Following the lead of a pioneering few, more states around the country are warming up to the idea of legalizing marijuana use for medical or recreational purposes, or both. But with legalized pot still in its infancy, it may be a while before insurers get a clear idea of its impact on society and how liability stemming from marijuana use may affect coverage issues.
In the meantime, employers in states that have legalized pot are assessing how to avoid liability by minimizing pot’s potential adverse effects on the workplace.
Kevin Glennon vice president of clinical education and quality assurance for One Call Care Management, a large provider of specialty services for the workers’ compensation industry, told an audience at the RIMS 2015 Conference on Wednesday that the circumstances present a challenge for companies that have established themselves as a “drug free workplace.
“One problem is, how do you determine the level of intoxication in someone who uses pot,” Glennon said.
THC, tetrahydrocannabinol, is the chemical contained in marijuana that produces most of its psychological effects. “It’s the component that gives you the euphoric high and alters your state of well being,” Glennon said.
So far, unlike with alcohol use, neither regulatory nor law enforcement authorities in states where pot has been legalized have set a benchmark for the amount of THC in one’s blood that constitutes intoxication.
In addition, accurately assessing a person’s marijuana use, even from a blood test, is not a slam-dunk.
Glennon explained that the THC drawn into the body through smoking or ingesting weed is stored in fatty tissues and released slowly into the bloodstream. Traces of the chemical can be found the urine of an occasional user for up to five days after consumption. But in a person who uses several times a week over a period of years, THC may remain detectable for six weeks or more, he said.
“Blood tests are just not reliable, and they can take up to three weeks to get results – there’s no breathalyzer test for marijuana,” Glennon said.
Markie Davis, risk manager for the state of Colorado, which has legalized pot for both medical and recreational purposes, said another issue that puts employers in a difficult position is conflict between state and federal laws.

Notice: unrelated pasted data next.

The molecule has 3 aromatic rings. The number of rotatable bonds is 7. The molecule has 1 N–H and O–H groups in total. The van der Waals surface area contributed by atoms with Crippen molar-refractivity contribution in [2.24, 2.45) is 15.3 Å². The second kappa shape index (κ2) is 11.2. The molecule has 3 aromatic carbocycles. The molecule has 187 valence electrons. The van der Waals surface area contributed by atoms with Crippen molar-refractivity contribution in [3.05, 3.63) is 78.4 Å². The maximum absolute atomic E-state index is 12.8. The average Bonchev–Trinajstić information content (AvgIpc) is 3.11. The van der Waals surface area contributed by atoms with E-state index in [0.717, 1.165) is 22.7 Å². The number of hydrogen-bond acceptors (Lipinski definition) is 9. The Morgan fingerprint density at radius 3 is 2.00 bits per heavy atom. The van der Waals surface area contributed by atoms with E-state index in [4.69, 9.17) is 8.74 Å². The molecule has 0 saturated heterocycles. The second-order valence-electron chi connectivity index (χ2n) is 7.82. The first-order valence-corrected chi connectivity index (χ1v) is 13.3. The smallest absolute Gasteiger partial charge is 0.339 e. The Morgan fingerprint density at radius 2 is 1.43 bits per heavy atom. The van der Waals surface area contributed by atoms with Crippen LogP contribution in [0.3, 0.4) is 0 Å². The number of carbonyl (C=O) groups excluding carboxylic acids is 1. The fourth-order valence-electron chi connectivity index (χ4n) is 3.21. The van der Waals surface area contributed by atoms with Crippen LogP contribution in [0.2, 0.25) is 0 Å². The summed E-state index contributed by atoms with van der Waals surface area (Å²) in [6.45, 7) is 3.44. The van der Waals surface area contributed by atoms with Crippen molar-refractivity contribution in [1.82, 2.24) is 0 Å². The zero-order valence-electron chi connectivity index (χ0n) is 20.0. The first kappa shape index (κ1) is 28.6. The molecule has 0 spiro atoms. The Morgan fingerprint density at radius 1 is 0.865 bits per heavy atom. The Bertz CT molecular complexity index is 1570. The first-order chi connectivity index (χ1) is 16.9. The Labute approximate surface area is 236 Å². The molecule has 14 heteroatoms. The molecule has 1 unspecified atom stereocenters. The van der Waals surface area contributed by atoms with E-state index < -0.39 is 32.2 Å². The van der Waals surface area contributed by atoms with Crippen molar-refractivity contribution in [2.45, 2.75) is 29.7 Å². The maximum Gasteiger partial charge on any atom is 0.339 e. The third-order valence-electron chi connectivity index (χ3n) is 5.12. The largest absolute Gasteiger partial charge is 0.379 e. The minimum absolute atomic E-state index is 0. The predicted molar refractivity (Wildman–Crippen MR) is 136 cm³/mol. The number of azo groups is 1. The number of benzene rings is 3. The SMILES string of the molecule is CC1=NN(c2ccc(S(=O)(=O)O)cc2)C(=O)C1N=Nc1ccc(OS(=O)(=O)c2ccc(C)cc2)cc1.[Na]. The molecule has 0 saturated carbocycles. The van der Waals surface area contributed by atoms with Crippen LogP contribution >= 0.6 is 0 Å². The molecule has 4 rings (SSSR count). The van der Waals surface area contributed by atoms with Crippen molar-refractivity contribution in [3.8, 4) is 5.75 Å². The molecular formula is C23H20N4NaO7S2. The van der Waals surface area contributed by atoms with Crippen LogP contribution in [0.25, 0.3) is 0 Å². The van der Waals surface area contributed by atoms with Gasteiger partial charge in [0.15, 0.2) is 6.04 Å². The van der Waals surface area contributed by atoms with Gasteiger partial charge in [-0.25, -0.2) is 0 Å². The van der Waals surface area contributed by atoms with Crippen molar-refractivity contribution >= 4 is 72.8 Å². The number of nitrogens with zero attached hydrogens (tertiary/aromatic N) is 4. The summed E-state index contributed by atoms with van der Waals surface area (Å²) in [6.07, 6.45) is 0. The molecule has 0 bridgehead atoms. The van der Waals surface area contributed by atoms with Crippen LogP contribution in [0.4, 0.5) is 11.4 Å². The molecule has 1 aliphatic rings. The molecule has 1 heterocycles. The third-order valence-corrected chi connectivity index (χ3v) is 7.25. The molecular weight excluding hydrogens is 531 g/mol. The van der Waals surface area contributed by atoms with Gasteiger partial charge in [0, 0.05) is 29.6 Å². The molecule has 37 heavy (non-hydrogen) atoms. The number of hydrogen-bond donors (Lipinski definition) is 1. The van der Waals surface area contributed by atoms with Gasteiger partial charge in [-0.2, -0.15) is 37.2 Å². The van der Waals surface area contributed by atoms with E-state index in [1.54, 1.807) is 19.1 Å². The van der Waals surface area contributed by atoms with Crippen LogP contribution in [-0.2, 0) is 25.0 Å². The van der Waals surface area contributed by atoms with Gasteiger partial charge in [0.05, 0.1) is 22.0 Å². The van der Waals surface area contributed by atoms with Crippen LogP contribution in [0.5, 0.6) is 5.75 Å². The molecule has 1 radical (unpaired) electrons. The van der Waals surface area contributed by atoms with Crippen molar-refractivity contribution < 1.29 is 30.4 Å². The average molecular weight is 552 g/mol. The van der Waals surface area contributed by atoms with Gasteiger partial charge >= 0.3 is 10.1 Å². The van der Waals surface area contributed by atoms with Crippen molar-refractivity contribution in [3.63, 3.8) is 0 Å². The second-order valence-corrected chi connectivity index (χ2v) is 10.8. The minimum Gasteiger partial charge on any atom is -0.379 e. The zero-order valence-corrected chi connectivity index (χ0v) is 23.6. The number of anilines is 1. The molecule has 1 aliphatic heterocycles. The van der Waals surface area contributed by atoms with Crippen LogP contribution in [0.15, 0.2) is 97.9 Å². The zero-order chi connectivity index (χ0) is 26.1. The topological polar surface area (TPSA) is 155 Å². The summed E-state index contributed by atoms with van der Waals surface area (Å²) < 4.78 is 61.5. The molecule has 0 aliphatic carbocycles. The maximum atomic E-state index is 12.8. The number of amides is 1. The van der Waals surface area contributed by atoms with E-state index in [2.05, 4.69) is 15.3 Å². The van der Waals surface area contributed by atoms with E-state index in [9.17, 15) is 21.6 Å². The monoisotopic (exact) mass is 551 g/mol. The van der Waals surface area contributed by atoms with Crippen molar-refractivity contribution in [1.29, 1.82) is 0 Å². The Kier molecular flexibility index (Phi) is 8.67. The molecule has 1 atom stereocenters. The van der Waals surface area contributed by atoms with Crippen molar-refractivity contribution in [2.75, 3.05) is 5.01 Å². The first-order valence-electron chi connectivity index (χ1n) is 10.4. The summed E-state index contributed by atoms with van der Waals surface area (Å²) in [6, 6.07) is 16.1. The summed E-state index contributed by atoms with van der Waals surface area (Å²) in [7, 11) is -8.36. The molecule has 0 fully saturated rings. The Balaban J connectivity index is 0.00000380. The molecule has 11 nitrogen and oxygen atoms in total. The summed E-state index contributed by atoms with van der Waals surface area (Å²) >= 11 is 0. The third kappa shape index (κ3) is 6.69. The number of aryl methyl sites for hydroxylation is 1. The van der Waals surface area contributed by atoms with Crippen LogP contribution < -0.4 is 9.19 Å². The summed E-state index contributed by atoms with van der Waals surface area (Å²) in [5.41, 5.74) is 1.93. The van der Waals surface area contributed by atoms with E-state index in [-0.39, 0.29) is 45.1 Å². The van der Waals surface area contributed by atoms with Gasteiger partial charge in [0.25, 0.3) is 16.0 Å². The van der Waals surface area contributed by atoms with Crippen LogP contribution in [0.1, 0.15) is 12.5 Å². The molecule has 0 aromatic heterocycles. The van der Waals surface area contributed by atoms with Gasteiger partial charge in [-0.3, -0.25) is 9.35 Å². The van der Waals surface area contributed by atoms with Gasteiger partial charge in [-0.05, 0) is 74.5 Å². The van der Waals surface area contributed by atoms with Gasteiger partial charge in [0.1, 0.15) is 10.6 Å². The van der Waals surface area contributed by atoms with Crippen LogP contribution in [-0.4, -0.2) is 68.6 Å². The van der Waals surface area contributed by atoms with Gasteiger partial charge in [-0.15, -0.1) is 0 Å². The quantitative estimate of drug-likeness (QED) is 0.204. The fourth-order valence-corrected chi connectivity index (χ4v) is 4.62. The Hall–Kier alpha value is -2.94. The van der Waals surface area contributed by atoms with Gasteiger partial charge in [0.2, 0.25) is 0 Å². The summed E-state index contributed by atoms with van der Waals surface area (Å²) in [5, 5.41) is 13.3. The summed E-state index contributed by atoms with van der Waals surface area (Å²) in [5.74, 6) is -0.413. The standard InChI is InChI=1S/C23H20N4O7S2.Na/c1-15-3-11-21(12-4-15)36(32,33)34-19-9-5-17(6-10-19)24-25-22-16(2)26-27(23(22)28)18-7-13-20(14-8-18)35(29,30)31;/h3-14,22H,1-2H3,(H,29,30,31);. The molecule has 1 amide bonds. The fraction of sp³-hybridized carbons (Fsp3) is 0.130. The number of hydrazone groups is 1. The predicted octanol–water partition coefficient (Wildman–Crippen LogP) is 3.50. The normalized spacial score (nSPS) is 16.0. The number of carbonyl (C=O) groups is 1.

Under the federal Controlled Substances Act of 1970, marijuana remains classified as a Schedule 1 substance, meaning that its cultivation and distribution are felonies. Possession of pot for personal use is a misdemeanor, but cultivating more than 100 marijuana plants carries a mandatory five-year prison sentence.
In Colorado, which legalized recreational pot through a voter initiative in 2012, the Legislature passed basic state rules governing it. A person must be at least 21 years old to buy, possess or consume, and must be a Colorado resident in order to buy up to one ounce.
Davis said that because the state has experienced a big jump in tourism stemming from legalized pot, the Legislature did not want to discourage visitors from using weed, and so decided to allow non-residents to buy up to 1/4 ounce at a time.
The state’s laws for both medical and recreational marijuana note that employers may continue to enforce their drug-free workplace policies, though Davis said most employers are limiting their random drug-testing to employees whose jobs can directly affect their own or others’ safety.
The results of the Colorado’s legalization move are clear in its budget. Taxes and fees from the marijuana business pumped $76 million into state coffers last year, stemming from $700 million spent by consumers on marijuana.
“That’s a lot of pot,” Davis said.
Pot’s revenue potential is drawing other states into the fold. Alaska, Oregon and Washington, have legalized weed for both medical and recreational use, as has Washington, D.C.
Davis said that with broad use still relatively new in Colorado, authorities have not yet amassed solid data or other information about the impact it may be having in workplaces.
“One of our biggest struggles has been with (regulating pot use in) driving,” she said. “Every year there’s a new bill to try to establish a legal limit for driving under the influence of marijuana,” but because a regular user may have higher levels of THC and be less impaired than a one-time user, the state has not been able to arrive at a fair standard, she said.
While the state lacks reliable data as to whether marijuana has increased violent crime or highway accidents, or reduced workplace safety, “I don’t think we’ve seen anything dramatic from a risk management standpoint,” Davis said.
Nevertheless, many regulators are standing firm against marijuana use. The medical use of pot is not approved in Official Disability Guidelines, or by the American College of Occupational and Environmental Medicine or any state medical treatment guidelines, and it would be denied in utilization review, even if recommended by a treating physician, Davis said.
In addition, the American Society of Addiction Medicine and the American Cancer Society remain opposed, as does the American Glaucoma Society, even though some opinions suggest that pot can reduce intraocular pressure.
Despite growing interest in legalization among states, there is simply a lack of evidence to support the use of marijuana for medicinal purposes, Davis said.
Finn is a New Orleans-based freelancer writer.